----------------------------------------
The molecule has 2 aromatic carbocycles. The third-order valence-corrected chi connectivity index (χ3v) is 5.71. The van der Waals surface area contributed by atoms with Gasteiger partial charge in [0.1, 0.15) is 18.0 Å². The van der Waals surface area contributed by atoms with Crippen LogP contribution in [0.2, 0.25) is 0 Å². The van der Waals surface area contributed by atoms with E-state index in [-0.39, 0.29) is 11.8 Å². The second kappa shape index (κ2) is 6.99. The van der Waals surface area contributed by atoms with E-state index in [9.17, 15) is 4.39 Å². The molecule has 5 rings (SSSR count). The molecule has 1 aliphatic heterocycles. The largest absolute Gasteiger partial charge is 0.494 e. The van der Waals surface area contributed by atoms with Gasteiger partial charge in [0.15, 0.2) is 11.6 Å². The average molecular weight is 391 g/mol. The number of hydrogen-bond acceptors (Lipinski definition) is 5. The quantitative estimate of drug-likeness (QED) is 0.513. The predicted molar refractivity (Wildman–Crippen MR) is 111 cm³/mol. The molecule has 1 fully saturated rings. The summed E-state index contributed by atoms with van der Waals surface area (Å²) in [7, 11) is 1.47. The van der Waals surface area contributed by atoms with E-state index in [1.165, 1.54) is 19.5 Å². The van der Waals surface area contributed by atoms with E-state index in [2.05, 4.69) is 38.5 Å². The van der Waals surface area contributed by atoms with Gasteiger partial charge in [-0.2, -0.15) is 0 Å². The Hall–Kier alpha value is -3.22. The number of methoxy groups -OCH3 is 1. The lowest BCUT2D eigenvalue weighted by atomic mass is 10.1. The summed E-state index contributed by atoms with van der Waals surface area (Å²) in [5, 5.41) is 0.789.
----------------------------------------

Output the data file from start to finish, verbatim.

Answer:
The molecule has 2 aromatic carbocycles. The third-order valence-corrected chi connectivity index (χ3v) is 5.71. The van der Waals surface area contributed by atoms with Gasteiger partial charge in [0.1, 0.15) is 18.0 Å². The van der Waals surface area contributed by atoms with Crippen LogP contribution in [0.2, 0.25) is 0 Å². The van der Waals surface area contributed by atoms with E-state index in [-0.39, 0.29) is 11.8 Å². The second kappa shape index (κ2) is 6.99. The van der Waals surface area contributed by atoms with E-state index in [9.17, 15) is 4.39 Å². The molecule has 5 rings (SSSR count). The molecule has 1 aliphatic heterocycles. The largest absolute Gasteiger partial charge is 0.494 e. The van der Waals surface area contributed by atoms with Gasteiger partial charge in [0.15, 0.2) is 11.6 Å². The average molecular weight is 391 g/mol. The number of hydrogen-bond acceptors (Lipinski definition) is 5. The quantitative estimate of drug-likeness (QED) is 0.513. The predicted molar refractivity (Wildman–Crippen MR) is 111 cm³/mol. The molecule has 1 fully saturated rings. The summed E-state index contributed by atoms with van der Waals surface area (Å²) in [7, 11) is 1.47. The van der Waals surface area contributed by atoms with E-state index in [1.165, 1.54) is 19.5 Å². The van der Waals surface area contributed by atoms with E-state index in [2.05, 4.69) is 38.5 Å². The van der Waals surface area contributed by atoms with Gasteiger partial charge in [-0.2, -0.15) is 0 Å². The Hall–Kier alpha value is -3.22. The number of methoxy groups -OCH3 is 1. The lowest BCUT2D eigenvalue weighted by atomic mass is 10.1. The summed E-state index contributed by atoms with van der Waals surface area (Å²) in [5, 5.41) is 0.789.